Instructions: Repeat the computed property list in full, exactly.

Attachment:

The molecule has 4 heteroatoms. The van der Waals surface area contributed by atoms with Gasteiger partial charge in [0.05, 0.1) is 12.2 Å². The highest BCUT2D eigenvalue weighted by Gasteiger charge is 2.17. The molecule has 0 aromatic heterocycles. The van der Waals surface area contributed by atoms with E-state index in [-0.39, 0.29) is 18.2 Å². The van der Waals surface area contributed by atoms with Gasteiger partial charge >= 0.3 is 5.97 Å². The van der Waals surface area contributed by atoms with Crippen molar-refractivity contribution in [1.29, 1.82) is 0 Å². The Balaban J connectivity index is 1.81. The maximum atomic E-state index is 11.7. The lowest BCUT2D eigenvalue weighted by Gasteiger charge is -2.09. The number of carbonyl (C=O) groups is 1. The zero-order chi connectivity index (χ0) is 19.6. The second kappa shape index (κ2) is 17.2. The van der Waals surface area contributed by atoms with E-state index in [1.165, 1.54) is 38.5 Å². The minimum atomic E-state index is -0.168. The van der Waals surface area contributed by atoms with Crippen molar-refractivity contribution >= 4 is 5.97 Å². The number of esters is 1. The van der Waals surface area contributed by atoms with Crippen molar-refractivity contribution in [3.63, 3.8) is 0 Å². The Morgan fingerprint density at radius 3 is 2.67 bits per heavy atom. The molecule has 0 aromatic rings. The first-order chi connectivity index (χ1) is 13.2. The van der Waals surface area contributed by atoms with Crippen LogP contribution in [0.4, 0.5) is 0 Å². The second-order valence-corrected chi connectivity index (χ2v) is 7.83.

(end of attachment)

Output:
The molecule has 4 heteroatoms. The van der Waals surface area contributed by atoms with Gasteiger partial charge in [0.05, 0.1) is 12.2 Å². The highest BCUT2D eigenvalue weighted by Gasteiger charge is 2.17. The molecule has 0 aromatic heterocycles. The van der Waals surface area contributed by atoms with E-state index in [-0.39, 0.29) is 18.2 Å². The van der Waals surface area contributed by atoms with Gasteiger partial charge >= 0.3 is 5.97 Å². The van der Waals surface area contributed by atoms with Crippen molar-refractivity contribution in [1.29, 1.82) is 0 Å². The Balaban J connectivity index is 1.81. The maximum atomic E-state index is 11.7. The lowest BCUT2D eigenvalue weighted by Gasteiger charge is -2.09. The number of carbonyl (C=O) groups is 1. The zero-order chi connectivity index (χ0) is 19.6. The second kappa shape index (κ2) is 17.2. The van der Waals surface area contributed by atoms with E-state index in [1.165, 1.54) is 38.5 Å². The minimum atomic E-state index is -0.168. The van der Waals surface area contributed by atoms with Crippen molar-refractivity contribution >= 4 is 5.97 Å². The number of esters is 1. The van der Waals surface area contributed by atoms with Crippen molar-refractivity contribution in [3.63, 3.8) is 0 Å². The Morgan fingerprint density at radius 3 is 2.67 bits per heavy atom. The molecule has 0 aromatic rings. The first-order chi connectivity index (χ1) is 13.2. The van der Waals surface area contributed by atoms with Crippen LogP contribution in [0.4, 0.5) is 0 Å². The second-order valence-corrected chi connectivity index (χ2v) is 7.83.